Craig Swain visited the Brandy Station battlefield yesterday, and took some current photos of the condition of Lake Troilo. Those photos can be found here.
The lake continues to exist while waiting for the consultant approved by the Corps of Engineers to develop a remediation plan. Since the water can’t drain, it’s now more of a marsh than a lake, but this ugly scar remains squarely in the middle of the battlefield.
Speaking of ugly scars, there’s an excellent article about the epic failure of the Brandy Station Foundation to do its duty and preserve the battlefield in the current (July) issue of CIvil War News (which is not yet on the website but will be shortly). In that article appeaser-in-chief Joseph McKinney makes the preposterous and just plain wrong claim that most of the Brandy Station battlefield has been preserved, so what’s the big deal over the pond? Nothing could possibly be more wrong. There are still thousands of acres of core battlefield land at Brandy Station that remain unpreserved and unprotected, and this ridiculous statement by the appeaser-in-chief demonstrates that he really has no interest whatsoever in actually preserving this battlefield. McKinney’s idiotic statement suggests that not only does he not know that, he doesn’t care.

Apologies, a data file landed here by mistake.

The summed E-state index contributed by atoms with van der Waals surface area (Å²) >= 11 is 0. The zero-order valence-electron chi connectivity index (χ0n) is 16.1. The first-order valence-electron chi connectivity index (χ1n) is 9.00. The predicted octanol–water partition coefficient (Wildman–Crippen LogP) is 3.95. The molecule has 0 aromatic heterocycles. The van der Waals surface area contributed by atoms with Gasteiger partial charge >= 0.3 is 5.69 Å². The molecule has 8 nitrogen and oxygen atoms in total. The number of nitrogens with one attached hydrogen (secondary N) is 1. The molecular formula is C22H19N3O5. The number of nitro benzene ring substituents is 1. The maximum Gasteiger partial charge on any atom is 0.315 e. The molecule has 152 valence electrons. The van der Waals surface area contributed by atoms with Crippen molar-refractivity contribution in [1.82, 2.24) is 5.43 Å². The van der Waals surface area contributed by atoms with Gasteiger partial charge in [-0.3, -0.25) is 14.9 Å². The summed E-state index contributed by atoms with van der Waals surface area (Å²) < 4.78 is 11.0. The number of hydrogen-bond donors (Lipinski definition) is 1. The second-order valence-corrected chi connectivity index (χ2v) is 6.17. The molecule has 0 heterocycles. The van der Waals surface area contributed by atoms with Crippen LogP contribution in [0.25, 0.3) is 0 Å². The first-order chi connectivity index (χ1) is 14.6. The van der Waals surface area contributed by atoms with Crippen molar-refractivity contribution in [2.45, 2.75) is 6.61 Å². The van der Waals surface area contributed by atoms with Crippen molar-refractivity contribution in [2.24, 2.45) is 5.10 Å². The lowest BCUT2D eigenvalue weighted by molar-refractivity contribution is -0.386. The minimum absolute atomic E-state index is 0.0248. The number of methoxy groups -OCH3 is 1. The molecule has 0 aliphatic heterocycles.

I can’t think of a more egregious abandonment of the fundamental duties of a battlefield preservation organization than that committed by the Brandy Station Foundation. It has abrogated its sacred trust to preserve and protect this battlefield, and those of us who care about the battlefield simply cannot let them get away with it. We need to continue to hold their feet to the fire since they refuse to do the right thing and resign.
Thanks to the Civil War Trust for its strong statement in support of our efforts to continue to preserve and protect this sacred ground from the likes of Tony Troilo and his henchmen on the board of the Brandy Station Foundation.Scridb filter